It also goes without saying that our deep-rooted patriarchy that constantly objectifies women only helps to perpetuate this enslavement even further.

We also cannot deny that the mass media today contributes towards keeping such insidious ideas alive by feeding us Western beauty standards since eternity.

The damaging impact

Most of us girls grapple with loving ourselves because we were conditioned to believe in these unrealistic beauty standards that were always far from our reach. So many girls like me, around me, were constantly trying to attain this standard of beauty, all the while, rejecting their own brown skin. Leaving them dejected and bathing in self-loathe. Can we really blame them though? We live in a society that constantly tells us that our skin color is “nongra” or “moila”, so trying to feel content in our own skin was never even an option to begin with.

Here are some Bangladeshi women sharing their bitter experience of growing up with brown skin in Bangladesh:

X, a 29-year-old woman from Dhaka-

“I remember when I was a teenager, I’d try all kinds of things on my face hoping to lighten it because I was always made to feel like it wasn’t good enough. Looking back, thinking about all the harmful things that I tried in order to gain validation from this society truly scares me. What makes me even more upset is that I still find myself fighting this battle within me sometimes. Suppose, when I’m wearing a very bright colored outfit, I’ll think to myself  “Is this making me look too dark?” But it’s only now, in my late 20s that I’m turning the conversation around and asking myself, “What’s wrong with looking too dark? Absolutely nothing”. So, thankfully, after years of struggle, I’m in a much more healthy relationship with my own skin now”

Anika, a 23-year-old student from North South University-

“I’ve been fighting this brown skin prejudice since my childhood. I remember when I was in school; I didn’t get accepted as the lead role of a drama because of my “dark skin”. My visits to the parlor were always accompanied with suggestions of bleaching my skin to become “fairer”. It’s not just the people who we love dearly that perpetuate such ideals but it is also embedded within our social institutions. It’s everywhere. And it takes unimaginable strength to unlearn years of such toxic internalization and begin to treat yourself right ”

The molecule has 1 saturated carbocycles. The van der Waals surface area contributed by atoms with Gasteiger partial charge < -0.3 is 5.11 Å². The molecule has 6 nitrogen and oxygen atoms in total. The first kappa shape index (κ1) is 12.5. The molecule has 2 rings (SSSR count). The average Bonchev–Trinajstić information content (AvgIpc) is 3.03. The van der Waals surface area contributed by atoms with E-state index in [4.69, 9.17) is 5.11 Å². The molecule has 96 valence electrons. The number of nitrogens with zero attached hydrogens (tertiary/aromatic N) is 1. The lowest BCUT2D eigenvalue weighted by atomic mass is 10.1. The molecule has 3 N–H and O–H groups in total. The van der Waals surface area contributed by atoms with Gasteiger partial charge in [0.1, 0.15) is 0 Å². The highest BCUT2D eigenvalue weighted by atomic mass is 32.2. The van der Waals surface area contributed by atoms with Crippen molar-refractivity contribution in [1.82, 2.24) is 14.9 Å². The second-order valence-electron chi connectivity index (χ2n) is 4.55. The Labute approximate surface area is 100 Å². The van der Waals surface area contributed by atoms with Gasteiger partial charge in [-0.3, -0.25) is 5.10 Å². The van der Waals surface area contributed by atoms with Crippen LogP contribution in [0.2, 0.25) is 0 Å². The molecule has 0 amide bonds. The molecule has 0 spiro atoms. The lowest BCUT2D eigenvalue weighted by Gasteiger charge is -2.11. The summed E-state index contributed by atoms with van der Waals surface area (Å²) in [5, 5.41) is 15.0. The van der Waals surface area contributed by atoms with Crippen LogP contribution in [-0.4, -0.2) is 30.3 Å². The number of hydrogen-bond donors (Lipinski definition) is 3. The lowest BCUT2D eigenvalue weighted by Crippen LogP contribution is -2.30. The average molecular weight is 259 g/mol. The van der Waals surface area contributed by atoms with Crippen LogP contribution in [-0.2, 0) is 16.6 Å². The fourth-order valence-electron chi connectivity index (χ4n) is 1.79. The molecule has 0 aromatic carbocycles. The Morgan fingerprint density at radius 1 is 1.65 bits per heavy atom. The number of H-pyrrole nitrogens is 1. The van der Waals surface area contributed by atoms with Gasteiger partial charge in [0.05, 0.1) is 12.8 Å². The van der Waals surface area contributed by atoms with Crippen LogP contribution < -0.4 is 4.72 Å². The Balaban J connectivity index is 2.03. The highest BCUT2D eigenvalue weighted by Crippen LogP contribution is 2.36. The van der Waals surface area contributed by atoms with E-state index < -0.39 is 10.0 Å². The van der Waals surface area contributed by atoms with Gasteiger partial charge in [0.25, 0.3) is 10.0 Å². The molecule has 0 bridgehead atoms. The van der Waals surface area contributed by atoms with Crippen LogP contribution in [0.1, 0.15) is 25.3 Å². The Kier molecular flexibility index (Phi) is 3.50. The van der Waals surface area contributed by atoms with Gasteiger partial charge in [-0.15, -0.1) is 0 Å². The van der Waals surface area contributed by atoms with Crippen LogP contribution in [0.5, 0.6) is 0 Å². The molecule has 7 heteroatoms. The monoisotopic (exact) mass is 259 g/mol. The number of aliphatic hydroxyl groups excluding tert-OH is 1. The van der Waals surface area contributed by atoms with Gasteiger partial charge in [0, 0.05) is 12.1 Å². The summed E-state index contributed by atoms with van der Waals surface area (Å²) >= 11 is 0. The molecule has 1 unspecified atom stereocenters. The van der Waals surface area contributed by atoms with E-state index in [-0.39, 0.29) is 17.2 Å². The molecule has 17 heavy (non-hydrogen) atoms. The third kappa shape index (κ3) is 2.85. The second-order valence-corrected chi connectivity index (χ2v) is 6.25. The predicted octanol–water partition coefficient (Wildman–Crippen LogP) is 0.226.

Dare to love yourself

In a world that constantly reminds us women that the color of our complexion fails to meet some false notion of beauty, just loving yourself and being proud of your skin becomes a revolutionary act for us girls. It means to dismantle these narratives that we’ve been forcefully fed for so long. It means to reclaim our brown skin in all its glory.

So, go on, tell those aunties off, bask in the sun, wear that bright colored outfit you were asked not to wear, put on that red lipstick and own it!

Citizenship Amendment Act of India, explained in 500 words

This past week, the capital of India, Delhi, saw its worst-ever communal violence since partition. Even after the dust had settled, an eerie silence has engulfed the streets of Delhi. Some fear that the thread of Hindu-Muslim brotherhood which Delhi is often famous for might be torn permanently.

India has been seeing a surge in protests-counter protests and communal violence for quite some time now after the controversial CAA and NRC had been passed in the Indian parliament. Experts claim that the CAA is the root behind the deadly communal violence in Delhi and protests in other parts of India. As neighbours, Bangladesh should be concerned and aware of what is happening in India. So what exactly are the CAA and NRC? What is going on in India and what does it mean for us? We try to explain.

What is the CAA?

People shout slogans during a demonstration against India’s new citizenship law in New Delhi on December 19, 2019. – (Photo by Money SHARMA / AFP)

The CAA or the Citizen Amendment Act allows migrants of Hindu, Buddhist, Christians, Jain, Parsi and Sikh faiths from Bangladesh, Pakistan and Afghanistan who have entered illegally in India on or before December 31, 2014, apply for Indian citizenship.

This controversial bill excludes particularly Muslims because the Indian government claims that people of the other six faiths may have faced religious persecution in the Muslim majority countries but the Muslims have not. It is therefore not an obligation for India to shelter the Muslims.

Why is the CAA problematic?

The CAA is problematic for a number of reasons. For example, there are minority Muslims in Pakistan who face persecution on a regular basis; the Baha’i, The Ahmadiyya. They will not be granted Indian citizenship under the CAA because they are Muslims although they are facing persecution which the BJP has termed as a criterion for citizenship application.

The CAA is particularly problematic when viewed in context with the NRC. The NRC or the National Register of Citizens in India requires Indian citizens to prove their citizenships with valid documents. Theoretically, it goes like this: The primary NRC will at first, exclude a large number of Indians, the majority of them from the marginal society who’ll lack documents. The CAA then might help a large section of these people gain back their citizenships. But the Muslims will be left out under the CAA and so, a large section of Indian Muslims, mostly marginal, will be left stateless in the end.